Being called upon to give a deposition either as a witness or party can be a nerve-racking experience. Here are 10 tips from our experienced attorneys to help you prepare:
1. Listen to the question- Take your time. Make sure you understand before you answer. If there is any part of the question do not understand, say so.
2. Answer the question – Not some other question, just the question you are asked. Say no more than is necessary to answer the question. Do not volunteer extra information or explanations.
3. Do not guess- If you don’t know the answer, say so. If you don’t remember, say so. It is your job to give the answers you know-not to speculate about the answers you don’t. Also, most people are generally bad at estimating time and distance. It’s much better to use general terms of describing distances in time.
4. You are the witness – Not the lawyer. do not argue with the lawyer for the other side. Do not object. Do not try to sell the case. Just answer the questions
5. Watch out for questions that paraphrase your answer – lots of times the lawyer may take your ideas and put them in other words–changing your meaning in ways that you might not catch at the time. If the lawyer asks if his paraphrasing is accurate, you are entitled to say that you would rather stand on your answer and stick with the way you put it.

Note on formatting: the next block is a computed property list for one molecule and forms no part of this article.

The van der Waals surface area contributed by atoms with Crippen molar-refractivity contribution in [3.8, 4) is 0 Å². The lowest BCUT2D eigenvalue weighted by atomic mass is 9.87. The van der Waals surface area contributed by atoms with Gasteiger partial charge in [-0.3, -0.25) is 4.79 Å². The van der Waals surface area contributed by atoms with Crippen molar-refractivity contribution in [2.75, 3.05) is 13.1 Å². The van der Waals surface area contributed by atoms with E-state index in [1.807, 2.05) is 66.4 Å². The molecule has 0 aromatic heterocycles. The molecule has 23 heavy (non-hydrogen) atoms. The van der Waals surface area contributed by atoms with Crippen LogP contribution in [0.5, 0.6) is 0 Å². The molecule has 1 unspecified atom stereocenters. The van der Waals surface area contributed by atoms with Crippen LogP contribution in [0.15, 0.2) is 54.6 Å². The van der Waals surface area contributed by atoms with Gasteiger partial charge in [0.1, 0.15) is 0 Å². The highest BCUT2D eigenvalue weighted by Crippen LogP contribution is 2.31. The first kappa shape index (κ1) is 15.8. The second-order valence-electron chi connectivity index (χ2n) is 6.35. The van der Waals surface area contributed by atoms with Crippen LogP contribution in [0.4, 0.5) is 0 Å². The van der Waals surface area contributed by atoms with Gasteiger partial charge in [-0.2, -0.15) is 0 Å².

6. Beware of absolutes- Watch for questions that use the words “always”and”never”.
7. Admit preparing for the deposition- There is nothing wrong with going over your testimony in advance. It would be irresponsible not to.
8. If your attorney objects, listen- If you are speaking, stop talking at once. An objection is a danger signal. It says you should put your mouth and low gear and your brain in high gear.
9. Correct Mistakes- if you discover you have made a mistake in your testimony, let your attorney know before for the deposition is over. Mistakes will not correct themselves.
10. If you get tired, take a break- If you need to go the bathroom, or get a cup coffee, say so. It is not an interrogation. If you start to get argumentative, or too talkative, your attorney may request a break for you.
Following the above tips should help you provide clear concise testimony which will be helpful in resolving the case.